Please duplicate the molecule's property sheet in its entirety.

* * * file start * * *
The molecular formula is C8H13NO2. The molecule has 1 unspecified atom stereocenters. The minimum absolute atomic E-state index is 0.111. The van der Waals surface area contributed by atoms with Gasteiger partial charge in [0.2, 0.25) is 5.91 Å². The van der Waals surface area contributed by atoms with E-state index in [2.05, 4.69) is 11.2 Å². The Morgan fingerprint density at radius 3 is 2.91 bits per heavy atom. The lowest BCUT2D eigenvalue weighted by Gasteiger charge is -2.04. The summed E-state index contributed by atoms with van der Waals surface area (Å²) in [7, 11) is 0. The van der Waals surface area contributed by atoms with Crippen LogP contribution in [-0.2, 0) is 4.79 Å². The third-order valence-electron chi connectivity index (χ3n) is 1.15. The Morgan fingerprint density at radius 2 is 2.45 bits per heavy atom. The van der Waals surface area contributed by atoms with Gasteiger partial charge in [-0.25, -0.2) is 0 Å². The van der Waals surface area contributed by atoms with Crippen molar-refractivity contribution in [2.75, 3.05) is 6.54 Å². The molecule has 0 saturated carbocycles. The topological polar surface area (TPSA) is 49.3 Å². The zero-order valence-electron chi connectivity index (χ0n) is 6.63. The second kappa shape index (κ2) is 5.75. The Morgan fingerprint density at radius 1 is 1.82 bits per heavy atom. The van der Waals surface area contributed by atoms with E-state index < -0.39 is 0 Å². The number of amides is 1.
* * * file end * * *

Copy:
The molecular formula is C8H13NO2. The molecule has 1 unspecified atom stereocenters. The minimum absolute atomic E-state index is 0.111. The van der Waals surface area contributed by atoms with Gasteiger partial charge in [0.2, 0.25) is 5.91 Å². The van der Waals surface area contributed by atoms with E-state index in [2.05, 4.69) is 11.2 Å². The Morgan fingerprint density at radius 3 is 2.91 bits per heavy atom. The lowest BCUT2D eigenvalue weighted by Gasteiger charge is -2.04. The summed E-state index contributed by atoms with van der Waals surface area (Å²) in [7, 11) is 0. The van der Waals surface area contributed by atoms with Crippen LogP contribution in [-0.2, 0) is 4.79 Å². The third-order valence-electron chi connectivity index (χ3n) is 1.15. The Morgan fingerprint density at radius 2 is 2.45 bits per heavy atom. The van der Waals surface area contributed by atoms with Gasteiger partial charge in [-0.25, -0.2) is 0 Å². The van der Waals surface area contributed by atoms with Crippen molar-refractivity contribution in [2.75, 3.05) is 6.54 Å². The molecule has 0 saturated carbocycles. The topological polar surface area (TPSA) is 49.3 Å². The zero-order valence-electron chi connectivity index (χ0n) is 6.63. The second kappa shape index (κ2) is 5.75. The Morgan fingerprint density at radius 1 is 1.82 bits per heavy atom. The van der Waals surface area contributed by atoms with E-state index < -0.39 is 0 Å². The number of amides is 1.